We hold on to the hope that our king has gladly rejoined his ancestors.
It’s Monday, August 31, 2020, and I still can’t believe that 3 days ago on August 28, Chadwick Boseman passed away. I was still reeling it in, I couldn’t keep up, and yet the world had already updated his Wikipedia page with his date of death. The world who had already turned all of the ‘is’s in his biographies into ‘was’s. So let me try to follow suit in an attempt to let it slowly sink in not just for me but I assume for you as well.
Chadwick was an actor who brought characters to life. Born and raised in South Carolina to African-Americans, Carolyn and Leroy Boseman. A proud Howard University graduate in directing, Boseman had taught, directed, wrote, acted, on plays and feature films his whole life.
The first lead role he landed was Jackie Robinson in the film 42(2013), about the baseball pioneer’s life. Acting as a historical figure had set the tone for the next major productions he would be doing starring as the godfather of soul, James Brown in Get On Up(2013), and the first Black justice in America, Thurgood Marshall in Marshall(2017).
But everyone who knows Chadwick Boseman today probably knows him as the face of Marvel’s African monarch, King T’Challa, or in the realm of superheroes, Black Panther.
Black Panther shook the world right at its very core and a large part of that reason is Chadwick and how he carried this role. And a large part of his successful portrayal was because he carried the poise and grace and nobility in him all along. From then on, it became difficult to see him as anyone other than “Our King” or “King T’Challa” or simply “Black Panther”.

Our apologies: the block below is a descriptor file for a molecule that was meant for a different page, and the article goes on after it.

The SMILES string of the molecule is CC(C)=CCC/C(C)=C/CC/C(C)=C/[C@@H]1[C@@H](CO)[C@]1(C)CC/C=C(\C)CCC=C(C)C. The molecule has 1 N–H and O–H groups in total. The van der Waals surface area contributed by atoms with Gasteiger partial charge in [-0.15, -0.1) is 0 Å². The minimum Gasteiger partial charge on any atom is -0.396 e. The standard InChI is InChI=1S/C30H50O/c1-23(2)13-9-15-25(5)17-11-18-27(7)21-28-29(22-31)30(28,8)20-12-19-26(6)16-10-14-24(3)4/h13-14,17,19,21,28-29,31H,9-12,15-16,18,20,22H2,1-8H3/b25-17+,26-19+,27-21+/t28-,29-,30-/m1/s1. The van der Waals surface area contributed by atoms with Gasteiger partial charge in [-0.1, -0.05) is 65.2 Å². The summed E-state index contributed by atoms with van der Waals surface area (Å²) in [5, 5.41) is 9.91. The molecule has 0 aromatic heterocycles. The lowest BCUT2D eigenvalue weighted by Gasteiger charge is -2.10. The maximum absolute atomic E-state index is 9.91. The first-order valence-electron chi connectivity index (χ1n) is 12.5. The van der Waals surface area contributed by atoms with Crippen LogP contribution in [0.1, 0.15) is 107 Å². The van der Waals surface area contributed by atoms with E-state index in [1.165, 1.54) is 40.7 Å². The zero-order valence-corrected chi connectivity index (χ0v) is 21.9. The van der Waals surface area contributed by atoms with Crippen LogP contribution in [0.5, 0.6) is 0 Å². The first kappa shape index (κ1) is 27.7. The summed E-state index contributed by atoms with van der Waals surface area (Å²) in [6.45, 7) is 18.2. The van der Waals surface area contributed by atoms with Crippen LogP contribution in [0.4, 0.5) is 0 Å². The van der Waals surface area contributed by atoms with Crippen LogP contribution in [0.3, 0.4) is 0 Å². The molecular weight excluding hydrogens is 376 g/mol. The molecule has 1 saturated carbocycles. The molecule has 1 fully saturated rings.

The film meant so much for representation in the narrative of Black History but its influence spilled over the African-American race to the rest of the world. Its impact became revolutionary to at least a large portion of minority races across the globe.
This is probably why his death dealt with such a huge blow to millions of people globally, so much more than any past celebrity death. The man became more than himself–even transcending the four corners of a movie screen as King T’Challa—no, he was our true king. Our true king who lead us through injustices, who strived to be kind, who yearned to bring peace throughout the world even beyond his own reach. Especially in this time of unrest, we are deeply saddened for the loss of our true king.
Hail to the King: Fallen but never Forgotten
Celebrities and common folk alike poured out their grief over the news on social media in what we could only describe as a public digital eulogy.
The former president and former first lady reminisce about their interactions with the great actor who played and did justice to so many important roles.
Only Chadwick could embody Jackie Robinson, Thurgood Marshall, and T’Challa. He, too, knew what it meant to persevere. To summon real strength. And he belongs right there with them as a hero—for Black kids and for all our kids. There’s no better gift to give our world.